Dr. Willis Newman, Esmeralda Newman, bible-teaching-about.com

Bible teaching about relationships

Building relationships speaks to the heart of daily life. Good relationships are hard to form, harder to maintain, and easy to destroy. Do you find this statement true? Can you think of a time you would like to turn back the clock and treat differently a relationship that was broken? 

I cringe at some of the boneheaded things I have done that made a good relationship with good people turn bad. Let me share with you some things from the Bible I have learned. Actually, this installment is the first of two. Today I will point out how bad relationships are a common problem, and then focus on the importance of love, encouragement, and respect. Next issue I will focus on accepting responsibility, breaking deadlocks, managing emotions, and prayer.

Bad Relationships: A Common Problem

The New Testament directs intense attention to rectifying relationships gone sour – among Christians! 

I give one example by Paul to the church at Corinth, “And I, brethren, could not speak to you as to spiritual men, but as to men of flesh, as to babes in Christ…for you are still fleshly. For since there is jealousy and strife among you, are you not fleshly, and are you not walking like mere men?” (1 Corinthians 3:1, 3). 

While it is true that Paul dealt with many theological problems, and outside persecution, he suffered much grief and spent enormous amounts of time dealing with people problems – tense and riled relationships among Christians. Solving relationship problems consumed a big part of his time. 

In this article, I suggest three building blocks to building relationships. 

Building Block 1: Love

I have created a Bible study about love elsewhere on my website. You can turn there for more detail, but now just the introduction. Love is the starting point for good relationships. We must have the genuine interest at heart of the people we relate to, plus express sincere friendship. 

Many problems in conflicted relationships involve power struggles, people feeling excluded, and the absent of brotherly affection. These problems are remedied by the expression of both agape and phileo love. 

Paul described both concepts, “Make my joy complete by being of the same mind, maintaining the same love, united in spirit, intent on one purpose. Do nothing from selfishness or empty conceit, but with humility of mind let each of you regard one another as more important than himself; do not merely look out for you own personal interests, but also for the interests of others” (Philippians 2:2-4). 

Building Block 2: Encouragement

A major problem that retards positive relationships is criticism. Research indicates that in good relationships there is a five to one ratio in favor of positive encouragement over negative criticism. That is, for every critical remark we make, we need to offset the damage by five positive remarks. However, they need to be real and genuine – not fake or flattery.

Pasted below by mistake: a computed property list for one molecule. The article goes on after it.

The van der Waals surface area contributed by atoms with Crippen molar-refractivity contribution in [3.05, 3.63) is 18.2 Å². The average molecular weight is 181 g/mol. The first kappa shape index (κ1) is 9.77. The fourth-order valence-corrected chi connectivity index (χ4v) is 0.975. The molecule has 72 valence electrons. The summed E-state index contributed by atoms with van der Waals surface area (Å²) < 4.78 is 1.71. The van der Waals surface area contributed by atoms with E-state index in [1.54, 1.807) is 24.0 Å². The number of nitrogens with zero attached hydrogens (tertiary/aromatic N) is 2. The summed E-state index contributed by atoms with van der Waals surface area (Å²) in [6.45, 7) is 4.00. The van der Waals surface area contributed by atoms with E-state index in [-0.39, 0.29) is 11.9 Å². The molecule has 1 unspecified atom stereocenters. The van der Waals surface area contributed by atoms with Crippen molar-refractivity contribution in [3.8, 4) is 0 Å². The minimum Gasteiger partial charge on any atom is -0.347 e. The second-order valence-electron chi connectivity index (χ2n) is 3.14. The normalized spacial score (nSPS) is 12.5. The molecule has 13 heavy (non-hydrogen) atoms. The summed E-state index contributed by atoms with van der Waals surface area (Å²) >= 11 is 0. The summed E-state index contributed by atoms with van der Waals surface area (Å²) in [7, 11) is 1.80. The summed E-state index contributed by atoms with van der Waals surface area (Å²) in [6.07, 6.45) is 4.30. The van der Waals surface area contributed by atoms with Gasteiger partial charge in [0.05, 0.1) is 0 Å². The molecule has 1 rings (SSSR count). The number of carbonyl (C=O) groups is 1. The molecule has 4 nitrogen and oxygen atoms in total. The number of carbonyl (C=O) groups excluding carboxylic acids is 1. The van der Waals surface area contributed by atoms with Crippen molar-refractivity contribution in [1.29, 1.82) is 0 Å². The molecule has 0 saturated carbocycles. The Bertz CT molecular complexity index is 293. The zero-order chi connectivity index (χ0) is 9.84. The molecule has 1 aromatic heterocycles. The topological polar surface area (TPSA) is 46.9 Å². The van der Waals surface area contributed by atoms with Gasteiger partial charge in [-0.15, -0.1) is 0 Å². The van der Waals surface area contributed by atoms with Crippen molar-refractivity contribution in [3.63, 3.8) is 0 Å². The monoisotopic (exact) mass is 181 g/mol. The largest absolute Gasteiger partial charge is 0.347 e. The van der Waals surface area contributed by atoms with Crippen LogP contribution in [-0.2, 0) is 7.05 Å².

Paul emphasized the importance of this building block: encourage, don’t criticize, condemn, or complain. He wrote, “Let no unwholesome word proceed from your mouth, but only such a word as is good for edification according to the need of the moment, that it may give grace to those who hear” (Ephesians 4:29; cf. Colossians 4:5, 6). 

Make people feel important. Use their name, be friendly, and smile. Learn to listen and understand their interests and point of view. Talk about what interests them. This will take you far in building positive relationships.

Building Block 3: Respect

If I constantly criticize you, it will eventually descend into contempt – on both our parts. The opposite response is to express respect, which is part of the process of building positive relationships. I think Paul had this concept in mind when he wrote, “Let all bitterness and wrath and anger and clamor and slander be put away from you, along with all malice” (Ephesians 4:31). 

To me, Paul describes contempt. The opposite is to show respect. He said, “be kind to one another, tender-hearted, forgiving each other, just as God in Christ also has forgiven you” (Ephesians 4:32). That is showing respect. Perhaps that is why Paul instructs wives to, “respect her husband” (Ephesians 5:33). 

Positive relationships. They are important. They can turn bad, but three building blocks are love, encouragement, and respect of the other person. Next issue I will explore with you four more building blocks. Have a great day!!

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